Surprise! Bakken Oil Production Up Strongly Last Year

Bakken oil production surprised on the upside showing it can grow, but an encore is not expected this year.

Oil well pad in the Bakken Shale formation in North Dakota.
Source: US Geological Survey.

Oil production in the Bakken did something surprising last year—it grew.

Forecasters at Enverus Intelligence Research (EIR) said the unexpectedly strong growth led them to increase their annual forecast for US production growth by 100,000 B/D to 1.2 million B/D.

It is a reminder that there’s a lot of oil production left in what is still the biggest shale oil play after the Permian, but don’t look for a repeat of last year’s growth rate which pushed the Bakken's total production to 1.3 million B/D.

“Enverus Intelligence Research experts attribute this (national) growth to the Williston Basin, which is outperforming expectations but does not anticipate this to continue” based on current rig count, the Enverus release said.

A short-lived surge in drilling rigs working in North Dakota when oil prices were up in 2022 plus the number of drilled but uncompleted wells (DUCs) were the big reasons that oil companies were able to add 150,000 bbl more production than anticipated, said Alex Ljubojevic, director at EIR.

To add barrels, he said companies have been drilling “lease-line wells,” which as the name suggests run laterals near the edge of a lease.

The supply of DUCs, which were left from a period of active drilling in 2019—when US production peaked at 1.5 million B/D—is testimony to the slowdown in the basin since the COVID-19 pandemic.

The number of uncompleted wells was so large that Ljubojevic said ExxonMobil has been adding more than 40 wells a year for several years without drilling.

Those trends reflect the fact that much of the prime acreage has been drilled in this mature shale play.

When Chevron announced the deal to buy Hess—attracted by a huge stake in growing fields offshore Guyana—Chevron’s CEO Mike Wirth said it would provide the company about 15 years of inventory in the Bakken.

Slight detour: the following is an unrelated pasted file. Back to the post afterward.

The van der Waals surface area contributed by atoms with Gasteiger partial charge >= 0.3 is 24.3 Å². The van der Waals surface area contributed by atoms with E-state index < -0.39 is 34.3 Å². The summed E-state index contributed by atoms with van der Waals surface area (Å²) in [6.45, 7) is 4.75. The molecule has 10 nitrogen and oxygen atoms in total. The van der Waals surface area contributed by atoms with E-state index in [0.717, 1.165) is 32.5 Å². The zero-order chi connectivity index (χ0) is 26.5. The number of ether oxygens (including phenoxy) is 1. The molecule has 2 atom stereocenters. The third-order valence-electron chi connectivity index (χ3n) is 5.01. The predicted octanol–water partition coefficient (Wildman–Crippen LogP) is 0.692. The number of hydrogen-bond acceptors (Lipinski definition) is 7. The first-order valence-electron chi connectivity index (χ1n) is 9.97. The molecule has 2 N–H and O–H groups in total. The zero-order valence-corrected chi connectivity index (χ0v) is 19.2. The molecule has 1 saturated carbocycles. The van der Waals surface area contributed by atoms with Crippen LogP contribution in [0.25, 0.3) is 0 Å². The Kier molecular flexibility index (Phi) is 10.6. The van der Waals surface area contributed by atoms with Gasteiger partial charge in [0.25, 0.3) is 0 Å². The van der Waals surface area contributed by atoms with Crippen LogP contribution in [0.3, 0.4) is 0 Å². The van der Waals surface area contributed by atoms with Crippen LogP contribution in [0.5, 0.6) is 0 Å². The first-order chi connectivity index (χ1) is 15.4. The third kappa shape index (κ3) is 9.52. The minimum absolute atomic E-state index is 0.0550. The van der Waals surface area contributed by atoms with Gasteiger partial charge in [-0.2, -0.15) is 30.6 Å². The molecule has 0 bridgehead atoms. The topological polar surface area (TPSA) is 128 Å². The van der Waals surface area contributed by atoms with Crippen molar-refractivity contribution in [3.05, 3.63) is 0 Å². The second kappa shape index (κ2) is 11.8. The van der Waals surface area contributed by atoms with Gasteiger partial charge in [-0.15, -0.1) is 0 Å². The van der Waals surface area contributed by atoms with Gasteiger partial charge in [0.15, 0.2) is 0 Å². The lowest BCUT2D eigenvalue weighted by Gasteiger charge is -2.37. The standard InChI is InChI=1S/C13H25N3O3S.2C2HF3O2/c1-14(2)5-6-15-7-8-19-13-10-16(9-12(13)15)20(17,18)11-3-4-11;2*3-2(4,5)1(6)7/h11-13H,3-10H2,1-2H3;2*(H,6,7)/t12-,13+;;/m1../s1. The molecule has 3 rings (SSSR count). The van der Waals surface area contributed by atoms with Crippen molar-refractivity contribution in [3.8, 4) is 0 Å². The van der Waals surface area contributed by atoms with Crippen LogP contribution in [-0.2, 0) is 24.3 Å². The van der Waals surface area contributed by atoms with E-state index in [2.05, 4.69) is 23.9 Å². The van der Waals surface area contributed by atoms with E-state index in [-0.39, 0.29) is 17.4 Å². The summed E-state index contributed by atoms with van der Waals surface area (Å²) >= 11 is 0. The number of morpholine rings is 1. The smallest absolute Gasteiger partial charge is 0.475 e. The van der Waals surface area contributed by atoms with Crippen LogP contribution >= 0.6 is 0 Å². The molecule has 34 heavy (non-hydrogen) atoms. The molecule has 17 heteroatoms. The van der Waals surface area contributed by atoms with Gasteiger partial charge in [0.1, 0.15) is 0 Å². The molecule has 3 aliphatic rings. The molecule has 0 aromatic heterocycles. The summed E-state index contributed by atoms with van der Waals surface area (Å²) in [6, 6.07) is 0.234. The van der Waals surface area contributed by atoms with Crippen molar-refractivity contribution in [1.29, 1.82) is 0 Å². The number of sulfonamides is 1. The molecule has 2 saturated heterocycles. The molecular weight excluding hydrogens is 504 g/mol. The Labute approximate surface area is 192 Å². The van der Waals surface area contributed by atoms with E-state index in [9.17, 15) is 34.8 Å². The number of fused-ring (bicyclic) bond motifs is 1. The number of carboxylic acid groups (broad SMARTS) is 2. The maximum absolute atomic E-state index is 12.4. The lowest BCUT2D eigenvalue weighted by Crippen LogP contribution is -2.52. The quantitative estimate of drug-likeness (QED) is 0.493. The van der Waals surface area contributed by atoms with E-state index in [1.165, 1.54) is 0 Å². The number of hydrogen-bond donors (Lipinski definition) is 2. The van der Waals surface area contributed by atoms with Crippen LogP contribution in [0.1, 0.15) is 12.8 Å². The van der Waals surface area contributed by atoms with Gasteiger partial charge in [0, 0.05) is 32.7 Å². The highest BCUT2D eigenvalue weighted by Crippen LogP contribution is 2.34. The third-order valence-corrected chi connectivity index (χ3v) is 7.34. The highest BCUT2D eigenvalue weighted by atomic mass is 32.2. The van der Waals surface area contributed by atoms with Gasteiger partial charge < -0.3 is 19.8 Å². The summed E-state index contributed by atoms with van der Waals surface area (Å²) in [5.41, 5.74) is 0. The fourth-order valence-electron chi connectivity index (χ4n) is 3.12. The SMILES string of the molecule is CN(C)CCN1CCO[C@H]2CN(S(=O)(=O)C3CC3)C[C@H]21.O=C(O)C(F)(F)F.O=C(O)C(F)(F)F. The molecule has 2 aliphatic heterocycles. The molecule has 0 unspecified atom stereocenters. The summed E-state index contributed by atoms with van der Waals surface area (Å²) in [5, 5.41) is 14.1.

"This is a very attractive asset that can deliver kind of plateau production, strong cash flow for many, many years to come," Wirth said in a Reuters story.

But based on Enverus analysis, Hess has only around 60 locations in the lowest-cost tier at which oil can be profitably produced for $50/bbl or less. Ljubojevic added that it has around 500 sites capable of profitably producing in the $50 to $55 range. That is not much above the current price for WTI oil, trading in the low 70s.

He noted that the big players in the region, such as Continental Resources with about 600 of the lowest-cost sites, have larger hoards of the lowest-cost drilling sites left.

Production growth will depend on the price of oil and the ability of producers to find ways to reduce the cost of drilling and completing wells there.

While they are working to maintain the status quo in oil, another report showed gas production is rising to levels where more pipeline and gas processing capacity is needed.

A blog post on RBN Energy’s website said rising gas/oil ratios at older Bakken wells have tilted output toward gas and liquids and that could create another barrier to growth.

It said that since 2019 there has been a 13.4% gain in dry-gas output—after removing gas liquids—to more than 2.4 Bcf/D, which “will soon test the limits of takeaway capacity.”

In the past, operators flared gas when pipelines were at capacity so they could continue drilling wells to produce the more valuable oil.

Now, the value of the liquids in the gas, and regulations in North Dakota limiting flaring, make burning gas look like a less-attractive option.